Lily Gladstone gives a subtle and graceful performance, as Mollie carries the pain, betrayal, and tragedy of the Native American people in her every breath. The character is the heart of the film and, dominating every moment, Gladstone gives the performance of the year.
“Killers of the Flower Moon” covers a lot of story and is filled with many great characters, every role cast and performed to perfection. Tantoo Cardinal is Mollie’s mother “Lizzie Q”. While she has some good moments, her final scene is one of devastating beauty that speaks to the power of Native American beliefs. Jillion Dion is “Minnie”, Mollie’s sister, who has become inexplicably sick while her wild-child sister “Anna” (Cara Jade Meyers) will become another tragic pawn in Hale’s quest for fortune.
In the film’s final hour, the F.B.I. comes calling, led by Jesse Plemons’ Tom White. Decked out in a wide cowboy hat, dark suit, and boots, Plemons is understated excellence. As Hale and his minions have been the evil in the town for too long, Tom White is their menace. Scorsese shoots the character in low angles and always with White’s brim pulled tight. With a stern but kind demeanor and direct manner, Plemons is the quiet justice that will bring it all down. Add to that the dozens of smaller roles that are made memorable by their design and casting.
The final courtroom sequences feature John Lithgow as prosecutor Peter Leaward and Brendan Fraser as W.S. Hamilton, Hale’s defense attorney. As the two battle in the court, the bridges that connect Ernest and his uncle will burn to the ground.
Already doing some of his finest work, the sequence gives DiCaprio a stunning monologue. Scorsese doesn’t cut away, holding the frame on Ernest as he gives his confession to his wife (who is in the courtroom), the Osage people, and to the world. This powerful moment is an admittance of guilt for the hundreds of year of genocide and colonialism that almost destroyed the Native American nations. In this moment, DiCaprio will sicken you, anger you and break your heart, as Ernest realizes that shame might be all he has left.
It is a pleasure to have a filmmaker such as Martin Scorsese who (at 80) continues to find projects that challenge him. A large percent of modern filmmakers fail to step outside of their directorial comfort zones bringing cinema closer and closer to losing its artistry. Working with his longtime colleague, cinematographer Rodrigo Prieto, Scorsese paints an aesthetically gorgeous portrait and captures the beauty of the Osage people, their culture, and the lands they inhabit; each shot breathing in emotional rhythm with Thelma Schoonmaker’s complex editing and Scorsese’s vision.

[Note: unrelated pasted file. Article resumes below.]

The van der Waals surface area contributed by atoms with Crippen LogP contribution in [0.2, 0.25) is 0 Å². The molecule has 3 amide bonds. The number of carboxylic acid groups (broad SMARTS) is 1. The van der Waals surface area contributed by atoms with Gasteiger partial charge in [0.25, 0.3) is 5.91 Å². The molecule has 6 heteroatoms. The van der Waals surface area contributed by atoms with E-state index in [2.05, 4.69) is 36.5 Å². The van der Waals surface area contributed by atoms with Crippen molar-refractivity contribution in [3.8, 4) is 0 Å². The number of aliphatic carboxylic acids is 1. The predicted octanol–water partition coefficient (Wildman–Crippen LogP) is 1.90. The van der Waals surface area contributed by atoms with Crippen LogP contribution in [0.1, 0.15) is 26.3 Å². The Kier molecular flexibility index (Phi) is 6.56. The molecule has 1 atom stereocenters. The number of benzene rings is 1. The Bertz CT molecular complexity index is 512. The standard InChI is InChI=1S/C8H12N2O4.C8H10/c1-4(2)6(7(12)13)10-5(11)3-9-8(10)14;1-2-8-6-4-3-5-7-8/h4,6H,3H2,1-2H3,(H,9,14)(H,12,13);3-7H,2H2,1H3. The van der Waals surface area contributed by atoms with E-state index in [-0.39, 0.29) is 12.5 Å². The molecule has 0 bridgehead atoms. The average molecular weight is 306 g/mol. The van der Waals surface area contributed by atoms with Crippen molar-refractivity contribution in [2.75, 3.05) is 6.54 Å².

Peeling back the violence and murderous bigotry, at its heart, the picture is a tale of love. Mollie and Ernest’s souls are forever connected and (regardless of her husband’s actions) their love is pure, until the fires of betrayal burn it to ash.
“Killers of the Flower Moon” is a tremendous motion picture; an epic dramatic thriller wrapped in history. Laid bare, is the soul of a crooked and racist America built on sin, yet through its powerful love story, it is a film that is heartbreakingly human.
By the final moment, in a sequence of complete originality, Scorsese turns what could be the usual on screen “what happened to the characters” paragraphs into a “True Crime” radio program. The host and actors tell of the characters’ fates. Scorsese cameos as the final actor, giving voice to Mollie and her final days, moving our souls and forever burning her life into our memories.
As the film ends, the screen becomes an Osage ceremony in full power. As their singing and drums fill the air, Scorsese pulls up, farther and farther, until the screen is filled with a community of people dancing and celebrating life; growing and surviving. The Osage people are strong, as are all Native American tribes. In this brilliant and devastatingly moving final image, we understand.
As Chief Crazy Horse spoke, “Upon suffering beyond suffering, the Red Nation shall rise again and it shall be a blessing for a sick world. A world of broken promises, selfishness and separations, a world longing for light again.”
Killers of the Flower Moon
Written by Eric Roth & Martin Scorsese (Based on the novel by David Grann)
Directed by Martin Scorsese
Starring Leonardo DiCaprio, Lily Gladstone, Robert De Niro, Cara Jade Myers, Jessie Plemmons, Tantoo Cardinal, Jason Isbell, William Belleau, John Lithgow, Brendan Fraser